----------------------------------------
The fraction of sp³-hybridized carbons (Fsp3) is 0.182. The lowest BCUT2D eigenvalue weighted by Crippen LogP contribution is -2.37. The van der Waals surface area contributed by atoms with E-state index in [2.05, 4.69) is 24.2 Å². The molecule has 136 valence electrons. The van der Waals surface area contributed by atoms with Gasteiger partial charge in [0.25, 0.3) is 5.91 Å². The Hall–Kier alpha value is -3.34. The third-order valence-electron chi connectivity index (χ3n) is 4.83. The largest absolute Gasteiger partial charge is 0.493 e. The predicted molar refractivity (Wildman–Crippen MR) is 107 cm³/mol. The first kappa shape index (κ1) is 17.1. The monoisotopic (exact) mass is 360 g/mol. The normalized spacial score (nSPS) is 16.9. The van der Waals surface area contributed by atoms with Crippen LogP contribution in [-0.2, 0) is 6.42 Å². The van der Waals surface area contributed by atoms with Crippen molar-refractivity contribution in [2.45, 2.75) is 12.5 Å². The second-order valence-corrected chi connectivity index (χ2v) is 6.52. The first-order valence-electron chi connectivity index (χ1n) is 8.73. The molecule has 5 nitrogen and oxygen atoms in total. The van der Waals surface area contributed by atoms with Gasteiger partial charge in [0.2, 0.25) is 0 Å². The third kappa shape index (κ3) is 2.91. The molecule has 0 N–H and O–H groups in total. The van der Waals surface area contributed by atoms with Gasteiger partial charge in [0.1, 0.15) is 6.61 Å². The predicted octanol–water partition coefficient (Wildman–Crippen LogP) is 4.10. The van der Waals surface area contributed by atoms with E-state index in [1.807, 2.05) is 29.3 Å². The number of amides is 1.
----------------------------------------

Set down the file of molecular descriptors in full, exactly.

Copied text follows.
The fraction of sp³-hybridized carbons (Fsp3) is 0.182. The lowest BCUT2D eigenvalue weighted by Crippen LogP contribution is -2.37. The van der Waals surface area contributed by atoms with E-state index in [2.05, 4.69) is 24.2 Å². The molecule has 136 valence electrons. The van der Waals surface area contributed by atoms with Gasteiger partial charge in [0.25, 0.3) is 5.91 Å². The Hall–Kier alpha value is -3.34. The third-order valence-electron chi connectivity index (χ3n) is 4.83. The largest absolute Gasteiger partial charge is 0.493 e. The predicted molar refractivity (Wildman–Crippen MR) is 107 cm³/mol. The first kappa shape index (κ1) is 17.1. The monoisotopic (exact) mass is 360 g/mol. The normalized spacial score (nSPS) is 16.9. The van der Waals surface area contributed by atoms with Crippen LogP contribution in [-0.2, 0) is 6.42 Å². The van der Waals surface area contributed by atoms with Crippen molar-refractivity contribution in [2.45, 2.75) is 12.5 Å². The second-order valence-corrected chi connectivity index (χ2v) is 6.52. The first-order valence-electron chi connectivity index (χ1n) is 8.73. The molecule has 5 nitrogen and oxygen atoms in total. The van der Waals surface area contributed by atoms with Gasteiger partial charge in [0.2, 0.25) is 0 Å². The third kappa shape index (κ3) is 2.91. The molecule has 0 N–H and O–H groups in total. The van der Waals surface area contributed by atoms with Gasteiger partial charge in [0.1, 0.15) is 6.61 Å². The predicted octanol–water partition coefficient (Wildman–Crippen LogP) is 4.10. The van der Waals surface area contributed by atoms with E-state index in [1.807, 2.05) is 29.3 Å². The number of amides is 1.